COVID 19 and Real Estate

Andrew Keller, 3/18/2020

To take from a sports analogy, America is facing a curveball that we could have never expected. The question is how we will handle it standing at the plate. In the real estate profession, we are not immune from making the split-second decision.

Since the blindside of the so-called Coronavirus, COVID 19, every industry has had tough decisions to make. With mortgage rates at historical lows, business has not stopped, but it has arguably transformed. There are countless buyers and sellers biting at the bit to get their home sold or get into a new one, but with that comes more more concern on how to continue on a daily basis to not put clients or even agents like myself at risk.

I've read countless articles put out by the Centers for Disease Control in order to better advise clients on personal health safety. Scientists have said the virus can be transmittable by droplets from a cough or sneeze. I have advised both buyers and sellers to let me know if they're not feeling well. It's better to postpone showings and play it safe.

For sellers, I have advised them to turn all lights on and keep doors to rooms open so potential buyers walking through do not have to touch the switches or handles. The CDC also recommends to wipe down areas others who may be carrying the virus have touched. I've indicated they should follow this advice and wipe down cabinets, door handles, light switches and any other surface that could have been contaminated.

As for buyers, I've suggested they not touch anything in the homes they're touring. It's human nature to do so, but not seeing inside a silverware cabinet doesn't necessarily change their opinion of the home. But if they are so inclined to open things up, I do have sanitary wipes I am bringing to showings to wipe down the surfaces they touch.

I think this also is a good time to explore what technology can do for us. Many have been told to work from home as we let this virus play itself out. The same can be done for buyers and sellers. I am capable of providing you a market analysis without stepping foot into your home. This can be done by Facetime or Skype. I also have the ability to put a video together showcasing your home. If you're not comfortable with people coming in, there are certainly avenues we can take to make you feel at ease and get your home sold. For buyers, if you're not comfortable going on a tour, contact me and I can use the same technology to give you a virtual walkthrough of a house that you're interested in.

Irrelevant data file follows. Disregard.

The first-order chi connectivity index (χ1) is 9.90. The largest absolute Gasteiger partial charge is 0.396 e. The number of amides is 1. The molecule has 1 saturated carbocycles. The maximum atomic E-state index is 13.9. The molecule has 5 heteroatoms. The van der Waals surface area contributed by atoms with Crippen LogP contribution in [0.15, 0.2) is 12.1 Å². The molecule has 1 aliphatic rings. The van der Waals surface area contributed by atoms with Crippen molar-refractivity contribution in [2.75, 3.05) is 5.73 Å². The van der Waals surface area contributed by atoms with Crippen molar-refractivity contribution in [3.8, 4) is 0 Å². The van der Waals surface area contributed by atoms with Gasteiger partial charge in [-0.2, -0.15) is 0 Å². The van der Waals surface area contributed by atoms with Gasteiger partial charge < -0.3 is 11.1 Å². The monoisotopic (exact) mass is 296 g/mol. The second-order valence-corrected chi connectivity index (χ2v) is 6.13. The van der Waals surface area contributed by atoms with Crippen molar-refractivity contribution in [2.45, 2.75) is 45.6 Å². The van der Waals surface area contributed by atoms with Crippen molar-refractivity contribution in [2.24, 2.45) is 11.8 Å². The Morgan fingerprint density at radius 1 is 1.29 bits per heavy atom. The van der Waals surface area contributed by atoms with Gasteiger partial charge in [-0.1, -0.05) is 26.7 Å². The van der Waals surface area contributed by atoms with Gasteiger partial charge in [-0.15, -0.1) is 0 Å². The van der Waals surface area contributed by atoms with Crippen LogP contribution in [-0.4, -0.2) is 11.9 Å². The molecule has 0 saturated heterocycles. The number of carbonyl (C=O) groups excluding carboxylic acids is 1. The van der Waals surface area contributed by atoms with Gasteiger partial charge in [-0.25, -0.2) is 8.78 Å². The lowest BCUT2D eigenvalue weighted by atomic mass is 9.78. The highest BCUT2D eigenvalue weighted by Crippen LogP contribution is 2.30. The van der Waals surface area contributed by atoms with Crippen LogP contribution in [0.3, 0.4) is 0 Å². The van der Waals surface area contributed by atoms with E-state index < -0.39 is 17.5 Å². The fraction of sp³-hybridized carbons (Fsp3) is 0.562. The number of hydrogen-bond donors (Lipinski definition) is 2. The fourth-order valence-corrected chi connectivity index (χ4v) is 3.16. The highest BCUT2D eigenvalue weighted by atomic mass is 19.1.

During this time, I also know the importance of keeping myself safe. Unfortunately, I am avoiding hand shakes or any physical contact with clients in order to keep my next clients safe. I also will likely not get too close to you to adhere to the social distancing advice provided by the CDC. Don't take it personal.

At the end of the day, every curveball can be hit. It's just how you prepare for it as you step up to the plate. Let's be smart and get through this as humankind!


Plan to sell in spring? Here's why you should list now.

Andrew Keller, 1/21/2020

If January is any indication in this year's market health, it's going to be an excellent year to sell your home. Inventory remains low and according to lender reports, the number of mortgage origination is near or exceeding an all-time high. Mortgage rates continue to be great! This means if you have your home presentable and ready for sale, it will sell because of the number of buyers browsing.

This year, I've received several calls from interested clients who tell me they are exploring the sale of their home in spring. I often ask why they are waiting. For several decades before now, it used to be people generally just wouldn't look for a new home during winter. There are many reasons for this. First, a Michigan winter means cold, and second, it usually means snow. But with more and more avenues Realtors are exploring with technology (professional pictures, engaging video, etc), it allows potential buyers to sit in the comfort of their home and shop. Much like many do with online purchasing. Most have a good idea if they're interested from their couch.

Listing your home in the winter gives you an advantage as a seller. You are not up against the number of homes that will be on the market when the weather turns. It also turns up serious buyers, ones who set up showings with intentions truly buying.

Proof - This January, in 21 days, I have executed seven separate deals. Most of them have been full-price offers if not better. Putting your home at a competitive, fair price will get it sold.

So for those of you who are saying, "let's wait until spring," you may want to reconsider! Make the call, talk to a real estate specialist and put yourself into position to getting a successful sale.


OH SNOW! Showing you home in winter

Andrew Keller, November 13, 2019

This was an article I thought I'd write in December, but due to unforeseen Michigan circumstances (not sure if I'm surprised at all), I need to share it early! Across Michigan as I write this, a firm snow cover blankets Mid-Michigan.

Even with a nice snowy mess, it doesn't mean buyers are hanging it up and done looking for a home this year. That's because they don't have to. With more available on each listing by way of the internet and tools available, the industry has seen activity continue even during the snowy months. I can guarantee you when your home goes live, it will be seen by hundreds of potential suitors. And with snow on the ground, you need the expertise in a Realtor to make your home stand out and make the buyer want more. You must grab potential buyers eyes by having a listing that reaches through the computer and grabs them so they take action and schedule a showing. This is done by good pictures, compelling video and a description that talks to them, not at them. Luckily, in my previous life as a television reporter, I was a word smith and know a little about photos and video.